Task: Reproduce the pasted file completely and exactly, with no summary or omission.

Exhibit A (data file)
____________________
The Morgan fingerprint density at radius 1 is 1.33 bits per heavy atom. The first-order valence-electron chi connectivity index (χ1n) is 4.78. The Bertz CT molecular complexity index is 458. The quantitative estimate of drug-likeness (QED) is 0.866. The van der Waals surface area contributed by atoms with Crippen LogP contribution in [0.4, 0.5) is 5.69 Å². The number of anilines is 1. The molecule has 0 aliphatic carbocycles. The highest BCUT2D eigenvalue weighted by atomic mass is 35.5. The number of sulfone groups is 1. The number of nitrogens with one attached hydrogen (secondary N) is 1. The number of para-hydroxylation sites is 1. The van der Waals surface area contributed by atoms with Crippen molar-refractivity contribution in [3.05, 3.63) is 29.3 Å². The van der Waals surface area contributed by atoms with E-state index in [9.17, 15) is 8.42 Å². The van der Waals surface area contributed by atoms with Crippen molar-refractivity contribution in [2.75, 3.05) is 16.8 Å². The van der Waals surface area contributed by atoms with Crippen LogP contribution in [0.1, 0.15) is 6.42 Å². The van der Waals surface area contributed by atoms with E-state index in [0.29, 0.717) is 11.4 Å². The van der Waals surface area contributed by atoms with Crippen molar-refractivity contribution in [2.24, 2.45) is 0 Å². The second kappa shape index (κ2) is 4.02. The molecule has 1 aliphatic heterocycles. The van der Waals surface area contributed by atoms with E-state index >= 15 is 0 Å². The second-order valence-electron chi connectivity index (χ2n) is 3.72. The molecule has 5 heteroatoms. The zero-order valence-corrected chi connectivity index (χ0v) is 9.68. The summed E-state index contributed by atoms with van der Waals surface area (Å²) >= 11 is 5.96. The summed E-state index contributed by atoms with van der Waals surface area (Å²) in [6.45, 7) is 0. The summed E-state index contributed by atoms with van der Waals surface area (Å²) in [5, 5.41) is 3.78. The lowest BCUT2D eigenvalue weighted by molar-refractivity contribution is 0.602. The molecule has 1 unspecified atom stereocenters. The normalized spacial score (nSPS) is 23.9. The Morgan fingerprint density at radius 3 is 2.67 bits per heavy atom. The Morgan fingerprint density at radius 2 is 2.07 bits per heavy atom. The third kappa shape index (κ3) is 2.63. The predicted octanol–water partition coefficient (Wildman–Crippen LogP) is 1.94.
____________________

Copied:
The Morgan fingerprint density at radius 1 is 1.33 bits per heavy atom. The first-order valence-electron chi connectivity index (χ1n) is 4.78. The Bertz CT molecular complexity index is 458. The quantitative estimate of drug-likeness (QED) is 0.866. The van der Waals surface area contributed by atoms with Crippen LogP contribution in [0.4, 0.5) is 5.69 Å². The number of anilines is 1. The molecule has 0 aliphatic carbocycles. The highest BCUT2D eigenvalue weighted by atomic mass is 35.5. The number of sulfone groups is 1. The number of nitrogens with one attached hydrogen (secondary N) is 1. The number of para-hydroxylation sites is 1. The van der Waals surface area contributed by atoms with Crippen molar-refractivity contribution in [3.05, 3.63) is 29.3 Å². The van der Waals surface area contributed by atoms with E-state index in [9.17, 15) is 8.42 Å². The van der Waals surface area contributed by atoms with Crippen molar-refractivity contribution in [2.75, 3.05) is 16.8 Å². The van der Waals surface area contributed by atoms with Crippen LogP contribution in [0.1, 0.15) is 6.42 Å². The van der Waals surface area contributed by atoms with E-state index in [0.29, 0.717) is 11.4 Å². The van der Waals surface area contributed by atoms with Crippen molar-refractivity contribution in [2.24, 2.45) is 0 Å². The second kappa shape index (κ2) is 4.02. The molecule has 1 aliphatic heterocycles. The van der Waals surface area contributed by atoms with E-state index >= 15 is 0 Å². The second-order valence-electron chi connectivity index (χ2n) is 3.72. The molecule has 5 heteroatoms. The zero-order valence-corrected chi connectivity index (χ0v) is 9.68. The summed E-state index contributed by atoms with van der Waals surface area (Å²) >= 11 is 5.96. The summed E-state index contributed by atoms with van der Waals surface area (Å²) in [6.45, 7) is 0. The summed E-state index contributed by atoms with van der Waals surface area (Å²) in [5, 5.41) is 3.78. The lowest BCUT2D eigenvalue weighted by molar-refractivity contribution is 0.602. The molecule has 1 unspecified atom stereocenters. The normalized spacial score (nSPS) is 23.9. The Morgan fingerprint density at radius 3 is 2.67 bits per heavy atom. The Morgan fingerprint density at radius 2 is 2.07 bits per heavy atom. The third kappa shape index (κ3) is 2.63. The predicted octanol–water partition coefficient (Wildman–Crippen LogP) is 1.94.